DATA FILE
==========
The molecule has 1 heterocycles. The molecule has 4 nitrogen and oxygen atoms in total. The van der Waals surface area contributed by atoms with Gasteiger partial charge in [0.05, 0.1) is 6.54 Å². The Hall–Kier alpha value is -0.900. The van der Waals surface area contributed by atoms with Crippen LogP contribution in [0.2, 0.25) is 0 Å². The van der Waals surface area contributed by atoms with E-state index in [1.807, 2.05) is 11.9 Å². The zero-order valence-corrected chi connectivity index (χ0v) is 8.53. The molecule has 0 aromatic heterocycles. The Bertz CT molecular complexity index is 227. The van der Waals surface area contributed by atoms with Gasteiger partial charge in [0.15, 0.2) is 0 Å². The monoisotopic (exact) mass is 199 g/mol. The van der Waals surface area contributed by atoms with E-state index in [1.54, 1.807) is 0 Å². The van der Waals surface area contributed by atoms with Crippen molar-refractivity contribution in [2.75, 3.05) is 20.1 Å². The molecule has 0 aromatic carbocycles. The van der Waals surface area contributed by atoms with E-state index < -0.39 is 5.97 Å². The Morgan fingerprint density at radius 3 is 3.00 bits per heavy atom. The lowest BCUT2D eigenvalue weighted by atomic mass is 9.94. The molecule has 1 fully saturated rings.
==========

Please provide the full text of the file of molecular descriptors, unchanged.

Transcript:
The molecule has 1 heterocycles. The molecule has 4 nitrogen and oxygen atoms in total. The van der Waals surface area contributed by atoms with Gasteiger partial charge in [0.05, 0.1) is 6.54 Å². The Hall–Kier alpha value is -0.900. The van der Waals surface area contributed by atoms with Crippen LogP contribution in [0.2, 0.25) is 0 Å². The van der Waals surface area contributed by atoms with E-state index in [1.807, 2.05) is 11.9 Å². The zero-order valence-corrected chi connectivity index (χ0v) is 8.53. The molecule has 0 aromatic heterocycles. The Bertz CT molecular complexity index is 227. The van der Waals surface area contributed by atoms with Gasteiger partial charge in [0.15, 0.2) is 0 Å². The monoisotopic (exact) mass is 199 g/mol. The van der Waals surface area contributed by atoms with E-state index in [1.54, 1.807) is 0 Å². The van der Waals surface area contributed by atoms with Crippen molar-refractivity contribution in [2.75, 3.05) is 20.1 Å². The molecule has 0 aromatic carbocycles. The van der Waals surface area contributed by atoms with E-state index < -0.39 is 5.97 Å². The Morgan fingerprint density at radius 3 is 3.00 bits per heavy atom. The lowest BCUT2D eigenvalue weighted by atomic mass is 9.94. The molecule has 1 fully saturated rings.